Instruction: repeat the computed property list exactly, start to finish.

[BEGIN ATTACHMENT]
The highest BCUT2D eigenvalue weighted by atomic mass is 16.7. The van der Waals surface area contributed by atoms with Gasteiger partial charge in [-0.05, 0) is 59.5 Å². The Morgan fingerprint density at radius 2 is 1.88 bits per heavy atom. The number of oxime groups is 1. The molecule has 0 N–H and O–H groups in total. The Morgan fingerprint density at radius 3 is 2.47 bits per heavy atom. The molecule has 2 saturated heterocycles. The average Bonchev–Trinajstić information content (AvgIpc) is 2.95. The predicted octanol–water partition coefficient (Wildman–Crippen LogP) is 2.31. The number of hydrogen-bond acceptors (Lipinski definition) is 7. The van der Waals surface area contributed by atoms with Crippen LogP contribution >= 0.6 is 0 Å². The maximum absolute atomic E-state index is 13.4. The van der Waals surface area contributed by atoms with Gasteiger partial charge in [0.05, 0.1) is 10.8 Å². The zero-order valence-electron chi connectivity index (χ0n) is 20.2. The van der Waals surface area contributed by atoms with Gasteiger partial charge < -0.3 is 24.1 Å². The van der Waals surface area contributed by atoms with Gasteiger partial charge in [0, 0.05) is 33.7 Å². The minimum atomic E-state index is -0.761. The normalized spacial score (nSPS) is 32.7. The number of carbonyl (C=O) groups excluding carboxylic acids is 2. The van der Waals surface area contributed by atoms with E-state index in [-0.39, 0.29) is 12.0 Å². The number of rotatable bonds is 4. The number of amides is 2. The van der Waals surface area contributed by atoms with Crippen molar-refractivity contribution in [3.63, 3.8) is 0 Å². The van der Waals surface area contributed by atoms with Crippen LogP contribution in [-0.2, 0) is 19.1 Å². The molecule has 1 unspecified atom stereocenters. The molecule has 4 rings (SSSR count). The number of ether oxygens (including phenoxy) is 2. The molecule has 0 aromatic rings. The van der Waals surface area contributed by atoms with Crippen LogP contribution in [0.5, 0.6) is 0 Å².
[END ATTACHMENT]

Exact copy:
The highest BCUT2D eigenvalue weighted by atomic mass is 16.7. The van der Waals surface area contributed by atoms with Gasteiger partial charge in [-0.05, 0) is 59.5 Å². The Morgan fingerprint density at radius 2 is 1.88 bits per heavy atom. The number of oxime groups is 1. The molecule has 0 N–H and O–H groups in total. The Morgan fingerprint density at radius 3 is 2.47 bits per heavy atom. The molecule has 2 saturated heterocycles. The average Bonchev–Trinajstić information content (AvgIpc) is 2.95. The predicted octanol–water partition coefficient (Wildman–Crippen LogP) is 2.31. The number of hydrogen-bond acceptors (Lipinski definition) is 7. The van der Waals surface area contributed by atoms with Crippen LogP contribution >= 0.6 is 0 Å². The maximum absolute atomic E-state index is 13.4. The van der Waals surface area contributed by atoms with Gasteiger partial charge in [0.05, 0.1) is 10.8 Å². The zero-order valence-electron chi connectivity index (χ0n) is 20.2. The van der Waals surface area contributed by atoms with Gasteiger partial charge < -0.3 is 24.1 Å². The van der Waals surface area contributed by atoms with Gasteiger partial charge in [0, 0.05) is 33.7 Å². The minimum atomic E-state index is -0.761. The normalized spacial score (nSPS) is 32.7. The number of carbonyl (C=O) groups excluding carboxylic acids is 2. The van der Waals surface area contributed by atoms with E-state index in [-0.39, 0.29) is 12.0 Å². The number of rotatable bonds is 4. The number of amides is 2. The van der Waals surface area contributed by atoms with Crippen molar-refractivity contribution in [3.63, 3.8) is 0 Å². The van der Waals surface area contributed by atoms with Crippen LogP contribution in [-0.2, 0) is 19.1 Å². The molecule has 1 unspecified atom stereocenters. The molecule has 4 rings (SSSR count). The number of ether oxygens (including phenoxy) is 2. The molecule has 0 aromatic rings. The van der Waals surface area contributed by atoms with Crippen LogP contribution in [0.5, 0.6) is 0 Å².